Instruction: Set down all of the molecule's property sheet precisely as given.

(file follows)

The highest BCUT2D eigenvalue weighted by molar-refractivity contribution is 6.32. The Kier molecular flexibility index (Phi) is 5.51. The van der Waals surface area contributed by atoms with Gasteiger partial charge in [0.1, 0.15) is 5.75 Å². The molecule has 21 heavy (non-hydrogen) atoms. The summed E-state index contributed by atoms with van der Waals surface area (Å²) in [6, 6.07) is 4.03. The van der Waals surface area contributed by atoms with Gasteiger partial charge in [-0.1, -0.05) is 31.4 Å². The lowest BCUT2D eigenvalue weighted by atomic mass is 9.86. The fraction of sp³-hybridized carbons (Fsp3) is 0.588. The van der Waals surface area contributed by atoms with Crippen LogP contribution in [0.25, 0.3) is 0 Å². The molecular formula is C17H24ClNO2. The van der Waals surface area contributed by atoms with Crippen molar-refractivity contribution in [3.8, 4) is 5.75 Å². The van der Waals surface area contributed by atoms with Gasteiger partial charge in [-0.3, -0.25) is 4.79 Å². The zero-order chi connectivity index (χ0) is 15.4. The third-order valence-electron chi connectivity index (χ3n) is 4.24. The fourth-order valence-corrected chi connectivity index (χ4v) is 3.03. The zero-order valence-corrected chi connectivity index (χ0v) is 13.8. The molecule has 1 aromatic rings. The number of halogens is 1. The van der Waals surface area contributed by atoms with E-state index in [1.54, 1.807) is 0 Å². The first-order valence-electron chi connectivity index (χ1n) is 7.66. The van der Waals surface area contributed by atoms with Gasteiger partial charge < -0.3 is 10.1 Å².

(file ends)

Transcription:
The highest BCUT2D eigenvalue weighted by molar-refractivity contribution is 6.32. The Kier molecular flexibility index (Phi) is 5.51. The van der Waals surface area contributed by atoms with Gasteiger partial charge in [0.1, 0.15) is 5.75 Å². The molecule has 21 heavy (non-hydrogen) atoms. The summed E-state index contributed by atoms with van der Waals surface area (Å²) in [6, 6.07) is 4.03. The van der Waals surface area contributed by atoms with Gasteiger partial charge in [-0.1, -0.05) is 31.4 Å². The lowest BCUT2D eigenvalue weighted by atomic mass is 9.86. The fraction of sp³-hybridized carbons (Fsp3) is 0.588. The van der Waals surface area contributed by atoms with Crippen LogP contribution in [0.25, 0.3) is 0 Å². The molecular formula is C17H24ClNO2. The van der Waals surface area contributed by atoms with Crippen molar-refractivity contribution in [3.8, 4) is 5.75 Å². The van der Waals surface area contributed by atoms with Gasteiger partial charge in [-0.3, -0.25) is 4.79 Å². The zero-order chi connectivity index (χ0) is 15.4. The third-order valence-electron chi connectivity index (χ3n) is 4.24. The fourth-order valence-corrected chi connectivity index (χ4v) is 3.03. The zero-order valence-corrected chi connectivity index (χ0v) is 13.8. The molecule has 1 aromatic rings. The number of halogens is 1. The van der Waals surface area contributed by atoms with E-state index in [1.54, 1.807) is 0 Å². The first-order valence-electron chi connectivity index (χ1n) is 7.66. The van der Waals surface area contributed by atoms with Gasteiger partial charge < -0.3 is 10.1 Å².